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The Counterfeit Trade

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Hard core criminals have turned to selling counterfeit merchandise ....

 

The public’s perception that counterfeiters are just some “poor guy trying to make a living” is wrong.  The IC Team has been included in several cases where counterfeit goods were being sold by convicted murderers, drug dealers, rapists, and child molesters.

Hard core criminals have turned to selling counterfeit merchandise because the penalties are much lighter than those for such traditional crimes; such as, drug dealing and robbery. The profits from the sales of counterfeit merchandise are equal to the profits that can be made from dealing drugs or other crimes. Because of this, there has been a huge increase in known gang members becoming involved in the sales of counterfeit and pirated merchandise. This has become the common place on the streets of Los Angeles.

Law Enforcement has arrested several individuals, who during the interview process have told them that they turned to selling counterfeit and pirated merchandise because they could make just as much money as selling drugs. As a two-time convicted felon told police, “ain’t no one going to prison for selling dvds.”

It is not only local street gangs that are involved in counterfeiting and piracy.  The larger criminal and terrorist organizations, such as Hezbollah, Al Qaeda, BTK, and the Triads, have also been known to sell and distribute counterfeit merchandise to raise funds for their causes.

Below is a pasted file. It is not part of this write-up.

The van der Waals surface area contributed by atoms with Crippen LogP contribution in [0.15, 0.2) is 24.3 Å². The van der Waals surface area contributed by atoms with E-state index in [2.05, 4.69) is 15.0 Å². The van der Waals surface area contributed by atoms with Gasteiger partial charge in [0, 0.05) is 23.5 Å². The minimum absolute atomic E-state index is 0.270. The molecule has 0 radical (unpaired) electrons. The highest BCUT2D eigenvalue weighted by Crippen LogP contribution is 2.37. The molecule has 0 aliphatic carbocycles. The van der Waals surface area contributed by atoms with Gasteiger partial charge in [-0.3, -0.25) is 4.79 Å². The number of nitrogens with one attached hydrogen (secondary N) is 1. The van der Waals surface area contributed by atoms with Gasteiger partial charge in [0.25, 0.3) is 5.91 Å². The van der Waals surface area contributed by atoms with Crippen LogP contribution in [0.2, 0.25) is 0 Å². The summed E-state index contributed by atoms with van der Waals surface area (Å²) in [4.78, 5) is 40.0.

Investigative Consulatants

According to the International Anti-Counterfeiting Coalition (IACC), about 18 percent of the $98 million of counterfeit products seized by U.S. Customs were made up of fashion related items: apparel, sunglasses, watches, handbags and headwear.
 
* Counterfeiting robs the U.S. alone of more than $200 billion a year. It's a cash, tax-free business; legitimate citizens get stuck paying taxes, while counterfeiters line their pockets at your expense.
* Terrorists, gangs and organized crime syndicates all profit from selling counterfeit merchandise. There is evidence that the bombing of the World Trade Center in 1993 was funded by the sale of counterfeit goods.
 
The federal government has tightened its belt on counterfeiting since September 11, 2001, and this year President Bush signed HR 32, the "Stop the Counterfeiting in Manufactured Goods Act," the most aggressive anti-counterfeiting legislation in more than 20 years. Highlights include: mandatory forfeiture, restitution and up to 20 years in prison and $15 million in fines for repeat offenders. It also closes a loophole that allowed counterfeiters to import counterfeit goods and their labels separately.

 
Naples Sun Times

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